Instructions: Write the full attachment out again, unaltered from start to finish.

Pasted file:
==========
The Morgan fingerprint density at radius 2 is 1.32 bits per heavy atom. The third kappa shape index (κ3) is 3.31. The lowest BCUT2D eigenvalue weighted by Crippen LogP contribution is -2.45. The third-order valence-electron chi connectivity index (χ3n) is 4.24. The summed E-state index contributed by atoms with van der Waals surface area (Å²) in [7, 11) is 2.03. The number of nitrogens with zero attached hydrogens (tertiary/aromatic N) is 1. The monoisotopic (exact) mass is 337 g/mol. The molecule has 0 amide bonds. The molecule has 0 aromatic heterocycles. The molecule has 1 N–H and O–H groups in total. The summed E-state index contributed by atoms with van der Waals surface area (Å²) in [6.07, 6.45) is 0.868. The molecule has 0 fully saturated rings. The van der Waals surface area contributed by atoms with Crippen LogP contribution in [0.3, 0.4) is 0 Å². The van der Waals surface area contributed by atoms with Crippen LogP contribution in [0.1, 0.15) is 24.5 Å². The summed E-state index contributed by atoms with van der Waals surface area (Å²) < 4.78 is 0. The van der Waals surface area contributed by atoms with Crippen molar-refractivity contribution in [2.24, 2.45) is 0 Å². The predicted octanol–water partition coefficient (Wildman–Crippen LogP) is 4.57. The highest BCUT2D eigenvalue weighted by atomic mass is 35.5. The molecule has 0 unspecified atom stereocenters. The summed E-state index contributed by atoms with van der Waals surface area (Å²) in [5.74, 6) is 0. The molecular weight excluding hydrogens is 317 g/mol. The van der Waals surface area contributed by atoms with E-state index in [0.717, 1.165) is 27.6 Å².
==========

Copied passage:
The Morgan fingerprint density at radius 2 is 1.32 bits per heavy atom. The third kappa shape index (κ3) is 3.31. The lowest BCUT2D eigenvalue weighted by Crippen LogP contribution is -2.45. The third-order valence-electron chi connectivity index (χ3n) is 4.24. The summed E-state index contributed by atoms with van der Waals surface area (Å²) in [7, 11) is 2.03. The number of nitrogens with zero attached hydrogens (tertiary/aromatic N) is 1. The monoisotopic (exact) mass is 337 g/mol. The molecule has 0 amide bonds. The molecule has 0 aromatic heterocycles. The molecule has 1 N–H and O–H groups in total. The summed E-state index contributed by atoms with van der Waals surface area (Å²) in [6.07, 6.45) is 0.868. The molecule has 0 fully saturated rings. The van der Waals surface area contributed by atoms with Crippen LogP contribution in [0.3, 0.4) is 0 Å². The van der Waals surface area contributed by atoms with Crippen LogP contribution in [0.1, 0.15) is 24.5 Å². The summed E-state index contributed by atoms with van der Waals surface area (Å²) < 4.78 is 0. The van der Waals surface area contributed by atoms with Crippen molar-refractivity contribution in [2.24, 2.45) is 0 Å². The predicted octanol–water partition coefficient (Wildman–Crippen LogP) is 4.57. The highest BCUT2D eigenvalue weighted by atomic mass is 35.5. The molecule has 0 unspecified atom stereocenters. The summed E-state index contributed by atoms with van der Waals surface area (Å²) in [5.74, 6) is 0. The molecular weight excluding hydrogens is 317 g/mol. The van der Waals surface area contributed by atoms with E-state index in [0.717, 1.165) is 27.6 Å².